South of the Border, West of the Sun is a rendition that is borne of words, caricatured with imagery in interloping sequences, and a powerful ode to the bildungsroman genre, with the signature Murakami taste of existential crisis. And even when the book has been long since read, its words half-remembered and erased, Ellington’s notes resonate to the lull of melancholia whenever you hear ‘Star-Crossed Lovers’ in the years to come.

 

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Sunshine and Loss: A Review of Summerlost

 

“The night was shadows and wind and the smell of a storm on the way, for crying until the tears were gone but the ache was left. A night for imagining that you could step out onto the windowsill and say hello to the dark, say I am sad and have the wind say I know. You could say I am alive and the trees would sigh back We are too. You could whisper I am alone and everything ends and the stars in the sky would answer We understand. Or maybe it’s ghosts telling you all these things, saying. We know, we’re alone too, we understand everything and nothing ends.”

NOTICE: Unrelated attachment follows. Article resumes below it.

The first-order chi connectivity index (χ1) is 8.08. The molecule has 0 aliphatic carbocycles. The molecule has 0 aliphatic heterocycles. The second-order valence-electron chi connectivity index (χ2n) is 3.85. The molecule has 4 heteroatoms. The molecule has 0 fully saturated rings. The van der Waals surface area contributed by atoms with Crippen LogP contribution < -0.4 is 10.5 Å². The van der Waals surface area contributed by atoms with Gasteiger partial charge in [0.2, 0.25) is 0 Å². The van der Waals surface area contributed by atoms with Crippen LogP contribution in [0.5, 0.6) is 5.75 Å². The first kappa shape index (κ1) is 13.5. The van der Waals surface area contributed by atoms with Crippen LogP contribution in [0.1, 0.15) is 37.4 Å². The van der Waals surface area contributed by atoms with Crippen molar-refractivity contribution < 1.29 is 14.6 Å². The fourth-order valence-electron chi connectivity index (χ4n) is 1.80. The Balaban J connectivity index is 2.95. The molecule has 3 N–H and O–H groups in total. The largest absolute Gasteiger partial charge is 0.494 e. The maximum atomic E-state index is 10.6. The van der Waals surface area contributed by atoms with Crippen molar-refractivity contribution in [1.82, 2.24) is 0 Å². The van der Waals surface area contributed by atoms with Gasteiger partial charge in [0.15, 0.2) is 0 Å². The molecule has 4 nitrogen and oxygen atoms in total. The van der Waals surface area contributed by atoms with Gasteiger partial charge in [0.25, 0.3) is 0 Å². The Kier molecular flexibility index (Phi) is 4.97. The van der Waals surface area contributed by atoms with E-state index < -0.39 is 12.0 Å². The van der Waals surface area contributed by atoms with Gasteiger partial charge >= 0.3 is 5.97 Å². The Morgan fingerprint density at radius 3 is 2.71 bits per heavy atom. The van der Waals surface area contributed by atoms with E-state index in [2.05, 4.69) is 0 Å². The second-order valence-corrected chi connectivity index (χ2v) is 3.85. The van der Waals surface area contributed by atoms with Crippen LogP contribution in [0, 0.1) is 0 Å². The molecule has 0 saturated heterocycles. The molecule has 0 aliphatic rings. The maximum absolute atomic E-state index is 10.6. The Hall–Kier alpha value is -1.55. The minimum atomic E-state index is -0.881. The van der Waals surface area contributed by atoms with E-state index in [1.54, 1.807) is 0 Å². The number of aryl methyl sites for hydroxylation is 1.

Summerlost, Ally Condie

 

Somewhere in between the childlike innocence of a twelve-year-old’s narrative of loss and belonging, Ally Condie uses the voice of Cedar Lee to speak the above monologue, of storms and shadows and winds and stars in the night befriending you, holding you, and although the sense of loss is never truly gone, it is shared.